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California and Arizona’s Yuma Growers:

"New water rules mean safer romaine"

For the second time this year, romaine lettuce growers are imposing measures they hope will end the recent string of E. coli O157:H7 outbreaks, associated with their products last year. This latest action to strengthen food safety practices that will be required by romaine lettuce farms came Friday in a vote by the California Leafy Greens Marketing Agreement Board of Directors.

California and Arizona’s Yuma Growing Region together account for 90 percent of the leafy greens grown the United States. Growers in both states signed on to Leafy Green Marketing Agreements after the deadly 2006 E. coli outbreak associated with freshly bagged spinach to overcome doubts that major retail buyers were expressing about the industry at that time.

Last year, those doubts returned with back-to-back-to-back E. coli O157:H7 outbreaks that were linked to eating romaine lettuce grown in the Yuma region and in California. Those three outbreaks were also deadly events, killing six people out of the 297 confirmed E. coli cases that resulted from the outbreaks that began in the final days of 2017 and continued into early 2019.

Both LGMAs previously adopted new standards for their growers that were announced in January. Those involved equipment cleaning practices, proactive steps for flooding and high wind weather-related events, mandatory traceability measures, and buffers between growing areas and feedlots with 1,000 or more animals. California’s LGMA imposed the larger buffers.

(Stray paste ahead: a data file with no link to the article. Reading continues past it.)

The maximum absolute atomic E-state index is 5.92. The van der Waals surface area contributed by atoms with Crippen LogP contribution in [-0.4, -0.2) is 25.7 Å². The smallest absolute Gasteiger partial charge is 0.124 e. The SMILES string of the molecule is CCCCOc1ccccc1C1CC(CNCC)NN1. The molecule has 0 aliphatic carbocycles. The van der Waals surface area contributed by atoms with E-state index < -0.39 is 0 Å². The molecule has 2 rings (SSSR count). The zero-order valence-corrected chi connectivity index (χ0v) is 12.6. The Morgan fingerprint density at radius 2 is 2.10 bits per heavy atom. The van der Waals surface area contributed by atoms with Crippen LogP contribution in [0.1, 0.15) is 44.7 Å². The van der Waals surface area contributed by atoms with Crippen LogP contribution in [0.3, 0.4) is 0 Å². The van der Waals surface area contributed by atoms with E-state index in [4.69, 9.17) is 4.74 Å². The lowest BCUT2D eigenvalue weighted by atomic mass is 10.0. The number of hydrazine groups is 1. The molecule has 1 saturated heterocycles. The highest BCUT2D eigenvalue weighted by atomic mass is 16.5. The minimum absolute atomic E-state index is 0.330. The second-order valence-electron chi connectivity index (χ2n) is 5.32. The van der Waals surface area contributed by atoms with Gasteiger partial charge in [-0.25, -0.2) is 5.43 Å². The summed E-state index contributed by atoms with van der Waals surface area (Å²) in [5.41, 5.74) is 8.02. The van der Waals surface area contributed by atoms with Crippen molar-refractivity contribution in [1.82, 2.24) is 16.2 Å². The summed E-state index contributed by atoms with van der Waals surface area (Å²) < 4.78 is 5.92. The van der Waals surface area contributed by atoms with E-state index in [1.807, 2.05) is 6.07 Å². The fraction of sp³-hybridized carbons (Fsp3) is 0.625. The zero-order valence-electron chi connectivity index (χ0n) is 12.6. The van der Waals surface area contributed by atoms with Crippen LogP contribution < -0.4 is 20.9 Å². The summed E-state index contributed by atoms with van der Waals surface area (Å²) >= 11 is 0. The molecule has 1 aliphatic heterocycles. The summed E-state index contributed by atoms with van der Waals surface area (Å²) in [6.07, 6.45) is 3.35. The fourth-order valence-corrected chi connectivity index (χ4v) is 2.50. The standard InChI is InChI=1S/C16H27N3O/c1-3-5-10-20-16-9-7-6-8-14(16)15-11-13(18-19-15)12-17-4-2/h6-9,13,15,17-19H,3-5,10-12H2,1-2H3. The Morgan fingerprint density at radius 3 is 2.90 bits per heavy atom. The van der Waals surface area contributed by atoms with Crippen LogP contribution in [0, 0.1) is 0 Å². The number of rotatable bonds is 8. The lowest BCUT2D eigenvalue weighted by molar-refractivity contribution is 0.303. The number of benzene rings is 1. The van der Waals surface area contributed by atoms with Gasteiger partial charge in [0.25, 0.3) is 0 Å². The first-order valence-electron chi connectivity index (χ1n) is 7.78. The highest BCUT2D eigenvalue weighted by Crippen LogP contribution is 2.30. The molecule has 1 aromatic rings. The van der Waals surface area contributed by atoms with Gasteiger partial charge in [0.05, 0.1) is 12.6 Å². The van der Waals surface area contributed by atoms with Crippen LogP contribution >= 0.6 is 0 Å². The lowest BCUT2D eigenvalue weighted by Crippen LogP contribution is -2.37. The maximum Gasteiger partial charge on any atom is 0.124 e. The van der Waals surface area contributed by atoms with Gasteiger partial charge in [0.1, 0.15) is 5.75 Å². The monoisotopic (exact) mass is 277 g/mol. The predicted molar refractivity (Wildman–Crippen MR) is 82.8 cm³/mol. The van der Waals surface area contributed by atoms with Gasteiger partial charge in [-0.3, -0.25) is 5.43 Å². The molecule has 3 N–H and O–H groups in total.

“The California Leafy Greens Marketing Agreement Board of Directors have adopted additional requirements to reduce risk when it comes to water used in growing lettuce and leafy greens,” said Scott Horsfall, CEO of the California Leafy Greens Marketing Agreement (LGMA).

“This means that every box of leafy greens placed into commerce by a certified LGMA member will now be produced under new, more stringent requirements. We have effectively changed the way leafy greens are farmed.”

The LGMA will begin immediately to make sure everyone in the leafy greens community understands how to comply with the new requirements.

Foodsafetynews.com points out that additional information on specific changes to the LGMA food safety practices will be provided in the coming weeks and a webinar for retail and foodservice operations will be scheduled soon, according to the organization’s officials.


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